The House Financial Services Committee passed six bills on Thursday aimed at enhancing oversight, accountability and transparency at the CFPB.
The Responsible Consumer Financial Protection Act—or H.R. 2446—would replace the CFPB director with a bipartisan, five-member commission appointed by the president, aligning the CFPB’s leadership structure with other regulators like the FDIC, SEC, Federal Reserve and CFTC.
H.R. 3519—the Bureau of Consumer Financial Protection Accountability and Transparency Act—would subject the CFPB to congressional oversight and the appropriations process. The legislation would also make the CFPB a stand-alone agency as opposed to its current structure as an independent bureau within the Federal Reserve System.
H.R. 2385—the CFPB Pay Fairness Act—establishes a pay scale for CFPB employees comparable to those of other regulatory agencies. Under current law, pay rates for CFPB staff are set and adjusted by the agency’s director.
The Consumer Financial Protection Safety and Soundness Act—H.R. 3193—requires the CFPB to consider the safety and soundness of America’s financial institutions in its rulemaking process. The bill would also streamline the Financial Stability Oversight Council’s review and oversight of agency rules that could undermine the stability of the financial system.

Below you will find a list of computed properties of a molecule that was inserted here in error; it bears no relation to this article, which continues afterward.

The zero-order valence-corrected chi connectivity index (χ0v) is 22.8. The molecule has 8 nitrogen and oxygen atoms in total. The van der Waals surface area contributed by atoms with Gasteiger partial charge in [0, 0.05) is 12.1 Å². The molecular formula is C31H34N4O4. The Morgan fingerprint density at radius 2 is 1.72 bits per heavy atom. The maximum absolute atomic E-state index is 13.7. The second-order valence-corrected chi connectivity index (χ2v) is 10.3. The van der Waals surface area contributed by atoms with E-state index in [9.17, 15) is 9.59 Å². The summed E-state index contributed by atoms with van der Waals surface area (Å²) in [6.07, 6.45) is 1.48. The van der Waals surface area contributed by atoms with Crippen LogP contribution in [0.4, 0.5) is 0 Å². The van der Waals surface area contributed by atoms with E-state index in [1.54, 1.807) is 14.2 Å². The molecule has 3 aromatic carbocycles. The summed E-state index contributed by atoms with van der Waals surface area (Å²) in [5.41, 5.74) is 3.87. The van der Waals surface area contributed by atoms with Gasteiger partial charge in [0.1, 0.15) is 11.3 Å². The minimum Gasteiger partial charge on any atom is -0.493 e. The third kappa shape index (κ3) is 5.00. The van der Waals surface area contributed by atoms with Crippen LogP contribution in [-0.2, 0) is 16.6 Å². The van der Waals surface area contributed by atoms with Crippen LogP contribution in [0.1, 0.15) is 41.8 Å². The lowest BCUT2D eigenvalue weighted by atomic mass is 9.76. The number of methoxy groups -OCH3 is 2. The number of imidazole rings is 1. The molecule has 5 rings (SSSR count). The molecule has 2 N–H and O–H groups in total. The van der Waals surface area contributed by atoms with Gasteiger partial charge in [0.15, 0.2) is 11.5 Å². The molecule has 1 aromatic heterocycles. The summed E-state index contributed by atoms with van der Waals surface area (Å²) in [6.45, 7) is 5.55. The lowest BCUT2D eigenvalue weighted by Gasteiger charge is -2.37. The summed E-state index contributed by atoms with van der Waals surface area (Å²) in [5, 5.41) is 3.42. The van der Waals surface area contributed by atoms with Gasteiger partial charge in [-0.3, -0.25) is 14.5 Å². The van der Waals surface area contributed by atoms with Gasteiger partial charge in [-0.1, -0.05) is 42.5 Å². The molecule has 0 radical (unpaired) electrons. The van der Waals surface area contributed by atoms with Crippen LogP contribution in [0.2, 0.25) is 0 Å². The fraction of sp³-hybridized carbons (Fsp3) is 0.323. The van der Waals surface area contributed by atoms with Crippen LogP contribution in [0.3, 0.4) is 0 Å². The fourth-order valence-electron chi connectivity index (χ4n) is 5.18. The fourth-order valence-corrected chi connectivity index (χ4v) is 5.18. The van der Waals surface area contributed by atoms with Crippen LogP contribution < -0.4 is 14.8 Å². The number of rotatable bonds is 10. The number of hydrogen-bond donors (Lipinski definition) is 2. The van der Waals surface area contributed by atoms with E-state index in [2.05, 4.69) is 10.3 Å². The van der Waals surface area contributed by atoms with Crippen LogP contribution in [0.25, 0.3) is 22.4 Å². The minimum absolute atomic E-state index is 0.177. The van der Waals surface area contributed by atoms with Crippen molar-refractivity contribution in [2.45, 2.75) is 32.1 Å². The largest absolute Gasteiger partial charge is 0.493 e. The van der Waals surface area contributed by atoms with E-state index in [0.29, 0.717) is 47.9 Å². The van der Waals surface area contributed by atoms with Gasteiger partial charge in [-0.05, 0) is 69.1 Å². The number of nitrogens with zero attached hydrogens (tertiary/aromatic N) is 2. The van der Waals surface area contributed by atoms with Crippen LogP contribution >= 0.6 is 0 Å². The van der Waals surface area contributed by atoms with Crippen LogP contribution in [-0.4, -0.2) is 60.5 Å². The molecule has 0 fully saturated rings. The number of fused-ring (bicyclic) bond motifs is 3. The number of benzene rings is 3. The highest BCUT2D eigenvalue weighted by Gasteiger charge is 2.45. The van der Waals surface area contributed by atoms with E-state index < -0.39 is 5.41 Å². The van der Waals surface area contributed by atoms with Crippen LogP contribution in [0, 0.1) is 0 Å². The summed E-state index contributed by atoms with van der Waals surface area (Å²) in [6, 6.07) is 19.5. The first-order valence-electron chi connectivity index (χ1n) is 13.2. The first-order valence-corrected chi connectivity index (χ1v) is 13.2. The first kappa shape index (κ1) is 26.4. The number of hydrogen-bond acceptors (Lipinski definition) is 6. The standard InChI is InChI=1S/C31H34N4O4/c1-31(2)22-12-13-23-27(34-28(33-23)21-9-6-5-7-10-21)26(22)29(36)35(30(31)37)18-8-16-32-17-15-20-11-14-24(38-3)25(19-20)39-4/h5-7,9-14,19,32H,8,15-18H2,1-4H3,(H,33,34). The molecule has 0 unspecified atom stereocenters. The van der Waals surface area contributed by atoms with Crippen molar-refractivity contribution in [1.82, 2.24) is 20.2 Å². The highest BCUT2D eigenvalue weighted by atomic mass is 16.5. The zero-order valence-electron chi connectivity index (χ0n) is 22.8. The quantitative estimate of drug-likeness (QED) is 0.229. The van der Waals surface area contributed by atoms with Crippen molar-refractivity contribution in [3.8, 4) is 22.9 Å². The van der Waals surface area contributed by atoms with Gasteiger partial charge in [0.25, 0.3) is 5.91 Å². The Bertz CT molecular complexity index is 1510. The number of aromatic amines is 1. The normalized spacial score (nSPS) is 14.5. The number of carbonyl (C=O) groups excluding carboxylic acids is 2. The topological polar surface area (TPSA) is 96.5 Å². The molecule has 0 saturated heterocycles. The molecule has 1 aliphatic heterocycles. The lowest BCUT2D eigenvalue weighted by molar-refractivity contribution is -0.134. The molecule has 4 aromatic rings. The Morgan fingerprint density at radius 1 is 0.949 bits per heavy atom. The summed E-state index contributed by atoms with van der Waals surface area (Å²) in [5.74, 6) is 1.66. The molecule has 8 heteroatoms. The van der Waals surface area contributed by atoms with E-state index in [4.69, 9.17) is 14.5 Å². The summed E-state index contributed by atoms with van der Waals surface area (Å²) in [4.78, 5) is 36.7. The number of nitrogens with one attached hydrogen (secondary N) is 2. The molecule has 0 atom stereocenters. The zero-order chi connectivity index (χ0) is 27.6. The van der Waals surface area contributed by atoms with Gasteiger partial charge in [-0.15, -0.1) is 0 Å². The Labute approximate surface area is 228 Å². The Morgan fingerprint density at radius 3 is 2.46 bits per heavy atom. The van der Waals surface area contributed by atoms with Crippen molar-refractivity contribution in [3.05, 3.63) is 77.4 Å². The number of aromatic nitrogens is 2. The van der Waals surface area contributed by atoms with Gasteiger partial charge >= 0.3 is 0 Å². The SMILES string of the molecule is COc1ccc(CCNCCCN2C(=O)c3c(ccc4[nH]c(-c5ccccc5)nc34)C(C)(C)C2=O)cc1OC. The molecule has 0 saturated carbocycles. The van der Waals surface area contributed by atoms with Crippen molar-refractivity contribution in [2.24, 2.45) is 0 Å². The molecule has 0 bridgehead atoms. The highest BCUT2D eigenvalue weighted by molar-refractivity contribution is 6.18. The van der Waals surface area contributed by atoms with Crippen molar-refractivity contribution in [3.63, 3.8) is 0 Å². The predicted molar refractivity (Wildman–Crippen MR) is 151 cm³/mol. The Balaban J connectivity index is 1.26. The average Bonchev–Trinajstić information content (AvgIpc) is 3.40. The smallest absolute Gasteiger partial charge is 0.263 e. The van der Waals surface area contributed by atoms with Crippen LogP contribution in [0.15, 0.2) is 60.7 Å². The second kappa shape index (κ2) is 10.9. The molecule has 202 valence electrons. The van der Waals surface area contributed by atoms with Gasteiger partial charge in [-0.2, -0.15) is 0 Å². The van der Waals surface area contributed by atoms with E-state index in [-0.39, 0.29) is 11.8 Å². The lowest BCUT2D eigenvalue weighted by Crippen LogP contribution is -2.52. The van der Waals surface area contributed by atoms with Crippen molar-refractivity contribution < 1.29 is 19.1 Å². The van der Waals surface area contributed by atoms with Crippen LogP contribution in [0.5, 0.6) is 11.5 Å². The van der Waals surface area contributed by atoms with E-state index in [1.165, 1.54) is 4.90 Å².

H.R. 2571—the Consumer Right to Financial Privacy Act—prohibits the CFPB from collecting personal financial information on consumers without consent. Reports surfaced earlier this year that the CFPB was collecting data on consumers’ financials.
H.R. 3183 would provide consumers with a free disclosure every year of information the CFPB maintains on them at no charge.
“These are modest, common-sense bills that bring a modicum of accountability and transparency to the CFPB,” HFSC Chairman Jeb Hensarling (R-Texas) said.